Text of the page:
Apple shares hit new all-time closing high

In NASDAQ trading today, Apple Inc. (AAPL) shares gained $12.81, or 1.95%, on well above average volume of 20,024,167 shares to set a new all-time closing high of $668.87.

Apple’s previous all-time closing high was $665.14, set on Monday, August 20, 2012.

Apple’s all-time intraday high is $674.88, set on August 21, 2012. Apple’s 52-week low stands at $354.24.

Apple’s market value currently stands at $627.00 billion.

The top five U.S. publicly-traded companies, based on market value:
1. Apple (AAPL) – $627.00B
2. Exxon Mobil (XOM) – $404.96B
3. Microsoft (MSFT) – $256.03B
4. Wal-Mart (WMT) – $242.87B
5. IBM (IBM) – $225.41B

Selected companies’ current market values:
• Google (GOOG) – $221.46B
• Intel (INTC) – $128.73B
• Amazon (AMZN) – $109.90B
• Cisco (CSCO) – $102.48B
• Disney (DIS) – $89.10B
• Hewlett-Packard (HPQ) – $37.86B
• Dell (DELL) – $20.43B
• Yahoo! (YHOO) – $17.67B
• Adobe (ADBE) – $16.64B
• Sony (SNE) – $11.83B
• Nokia (NOK) – $10.69B
• Sirius XM (SIRI) – $9.81B
• Research In Motion (RIMM) – $3.65B
• Advanced Micro Devices (AMD) – $2.84B
• RealNetworks (RNWK) – $0.28B

AAPL quote via NASDAQ here.

Related articles:
Apple shares hit new all-time intraday, closing highs – August 20, 2012
Apple beats Microsoft, sets all-time record for company value at $621 billion – August 20, 2012
Apple shares hit new all-time intraday, closing highs – August 17, 2012
Apple shares hit new all-time closing high – August 16, 2012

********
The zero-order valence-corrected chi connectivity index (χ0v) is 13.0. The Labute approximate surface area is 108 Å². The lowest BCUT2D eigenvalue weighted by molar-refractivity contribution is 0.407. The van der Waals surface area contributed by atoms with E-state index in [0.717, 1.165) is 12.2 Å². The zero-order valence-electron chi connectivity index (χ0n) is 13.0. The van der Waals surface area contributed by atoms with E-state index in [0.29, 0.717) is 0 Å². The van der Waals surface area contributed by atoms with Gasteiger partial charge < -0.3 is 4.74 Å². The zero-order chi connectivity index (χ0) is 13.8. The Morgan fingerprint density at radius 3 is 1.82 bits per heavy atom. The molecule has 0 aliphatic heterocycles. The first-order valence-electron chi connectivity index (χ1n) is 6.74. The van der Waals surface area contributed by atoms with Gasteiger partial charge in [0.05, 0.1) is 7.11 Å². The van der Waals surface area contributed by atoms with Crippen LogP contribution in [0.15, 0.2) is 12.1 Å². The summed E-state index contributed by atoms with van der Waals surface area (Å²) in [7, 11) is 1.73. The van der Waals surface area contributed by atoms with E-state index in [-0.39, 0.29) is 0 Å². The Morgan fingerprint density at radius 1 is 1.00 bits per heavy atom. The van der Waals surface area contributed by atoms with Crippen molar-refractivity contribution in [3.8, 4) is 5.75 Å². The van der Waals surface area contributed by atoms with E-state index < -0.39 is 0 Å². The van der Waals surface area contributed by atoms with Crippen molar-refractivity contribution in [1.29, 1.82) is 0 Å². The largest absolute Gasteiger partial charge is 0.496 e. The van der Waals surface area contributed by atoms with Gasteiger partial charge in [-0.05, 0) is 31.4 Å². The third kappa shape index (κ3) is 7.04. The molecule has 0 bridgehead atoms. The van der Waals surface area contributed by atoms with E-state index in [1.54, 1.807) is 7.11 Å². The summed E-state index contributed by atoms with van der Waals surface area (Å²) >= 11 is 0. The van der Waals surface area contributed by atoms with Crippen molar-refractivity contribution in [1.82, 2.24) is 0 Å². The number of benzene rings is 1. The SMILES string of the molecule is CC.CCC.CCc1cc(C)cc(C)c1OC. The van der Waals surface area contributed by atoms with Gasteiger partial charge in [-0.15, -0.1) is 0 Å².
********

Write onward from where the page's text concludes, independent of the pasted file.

1. Today more than made up for yesterday’s drop. I’m happy. Very happy! I forced myself to get out of most of my AAPL options today. I’m way,way up. It’s difficult to know when to get out, I guess there’s always a little bit of the greed factor. But I did make myself take my profit today. Now I’m waiting for a dip to get back in because you don’t want to be out of Apple for the next four months. And to the people who buy and hold forever that’s great but remember this, you don’t make any money until you sell. Just like me with my options today I know it’s difficult to pull the trigger as the stock or option value keeps climbing rapidly but the reason you bought in the beginning was to make money. And you don’t make money until you sell. And yes, I understand dividends. And dividends are wonderful. I’m very happy for the people who buy the stock that they now have dividends to add to the reward of investing in AAPL. But you still need to take your profits in the stock. You can buy back in at a lower price and continue to reap the reward of dividends. I don’t enjoy the luxury of dividends as I only buy options. But options have made me so much more money than I could’ve ever made in the last few years buying the stock. My options have doubled and tripled in the last month. Plus for every dollar invested in AAPL through options my return is many times what it would be in the stock itself. But investing in AAPL, stocks or options or both, has made many of us very, very happy. If you can’t afford to buy a lot of AAPL shares at least look into options, they’re not complex as long as you trade them in a conservative manner. Buy calls not puts unless you are knowledgeable. Long term in the money calls purchased at the right price are wonderful. And so rewarding compared to individual shares. Just remember that whatever your investment approach, you have to take profit at some point. Because that’s why you bought in ; to profit. And you can’t spend paper profits. Good luck to all. I’m long AAPL. Go baby!